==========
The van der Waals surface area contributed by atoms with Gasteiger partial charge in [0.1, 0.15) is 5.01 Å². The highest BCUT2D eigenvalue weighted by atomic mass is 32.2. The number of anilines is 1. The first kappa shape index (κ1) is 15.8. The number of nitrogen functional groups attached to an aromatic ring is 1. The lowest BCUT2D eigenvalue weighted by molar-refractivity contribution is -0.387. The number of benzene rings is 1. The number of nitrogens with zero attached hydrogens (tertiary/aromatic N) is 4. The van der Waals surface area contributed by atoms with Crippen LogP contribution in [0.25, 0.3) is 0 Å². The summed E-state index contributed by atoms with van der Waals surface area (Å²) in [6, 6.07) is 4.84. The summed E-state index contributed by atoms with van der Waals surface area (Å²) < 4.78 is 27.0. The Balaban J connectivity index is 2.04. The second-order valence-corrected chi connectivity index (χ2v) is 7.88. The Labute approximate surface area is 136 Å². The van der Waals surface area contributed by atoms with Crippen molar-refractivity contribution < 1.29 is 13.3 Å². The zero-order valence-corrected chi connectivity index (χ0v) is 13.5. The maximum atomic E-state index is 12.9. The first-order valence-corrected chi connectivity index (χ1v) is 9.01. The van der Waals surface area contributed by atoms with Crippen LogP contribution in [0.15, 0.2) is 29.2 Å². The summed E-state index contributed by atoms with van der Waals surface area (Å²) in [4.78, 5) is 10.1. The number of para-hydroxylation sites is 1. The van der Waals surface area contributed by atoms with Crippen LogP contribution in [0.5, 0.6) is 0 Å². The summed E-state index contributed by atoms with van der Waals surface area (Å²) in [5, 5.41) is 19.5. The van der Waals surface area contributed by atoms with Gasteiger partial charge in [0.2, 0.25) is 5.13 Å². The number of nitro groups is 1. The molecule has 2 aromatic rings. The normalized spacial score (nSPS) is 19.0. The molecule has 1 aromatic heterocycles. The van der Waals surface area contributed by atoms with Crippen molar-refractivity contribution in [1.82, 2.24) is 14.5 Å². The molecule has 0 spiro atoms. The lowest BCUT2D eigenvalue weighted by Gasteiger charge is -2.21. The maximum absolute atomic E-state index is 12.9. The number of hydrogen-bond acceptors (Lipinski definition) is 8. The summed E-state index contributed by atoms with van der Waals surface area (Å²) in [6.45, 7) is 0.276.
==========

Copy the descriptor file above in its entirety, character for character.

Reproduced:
The van der Waals surface area contributed by atoms with Gasteiger partial charge in [0.1, 0.15) is 5.01 Å². The highest BCUT2D eigenvalue weighted by atomic mass is 32.2. The number of anilines is 1. The first kappa shape index (κ1) is 15.8. The number of nitrogen functional groups attached to an aromatic ring is 1. The lowest BCUT2D eigenvalue weighted by molar-refractivity contribution is -0.387. The number of benzene rings is 1. The number of nitrogens with zero attached hydrogens (tertiary/aromatic N) is 4. The van der Waals surface area contributed by atoms with Crippen LogP contribution in [0.25, 0.3) is 0 Å². The summed E-state index contributed by atoms with van der Waals surface area (Å²) in [6, 6.07) is 4.84. The summed E-state index contributed by atoms with van der Waals surface area (Å²) < 4.78 is 27.0. The Balaban J connectivity index is 2.04. The second-order valence-corrected chi connectivity index (χ2v) is 7.88. The Labute approximate surface area is 136 Å². The van der Waals surface area contributed by atoms with Crippen molar-refractivity contribution < 1.29 is 13.3 Å². The zero-order valence-corrected chi connectivity index (χ0v) is 13.5. The maximum atomic E-state index is 12.9. The first-order valence-corrected chi connectivity index (χ1v) is 9.01. The van der Waals surface area contributed by atoms with Crippen LogP contribution in [0.15, 0.2) is 29.2 Å². The summed E-state index contributed by atoms with van der Waals surface area (Å²) in [4.78, 5) is 10.1. The number of para-hydroxylation sites is 1. The van der Waals surface area contributed by atoms with Crippen LogP contribution in [0.5, 0.6) is 0 Å². The summed E-state index contributed by atoms with van der Waals surface area (Å²) in [5, 5.41) is 19.5. The van der Waals surface area contributed by atoms with Gasteiger partial charge in [0.2, 0.25) is 5.13 Å². The number of nitro groups is 1. The molecule has 2 aromatic rings. The normalized spacial score (nSPS) is 19.0. The molecule has 1 aromatic heterocycles. The van der Waals surface area contributed by atoms with Crippen molar-refractivity contribution in [1.82, 2.24) is 14.5 Å². The molecule has 0 spiro atoms. The lowest BCUT2D eigenvalue weighted by Gasteiger charge is -2.21. The maximum absolute atomic E-state index is 12.9. The number of hydrogen-bond acceptors (Lipinski definition) is 8. The summed E-state index contributed by atoms with van der Waals surface area (Å²) in [6.45, 7) is 0.276.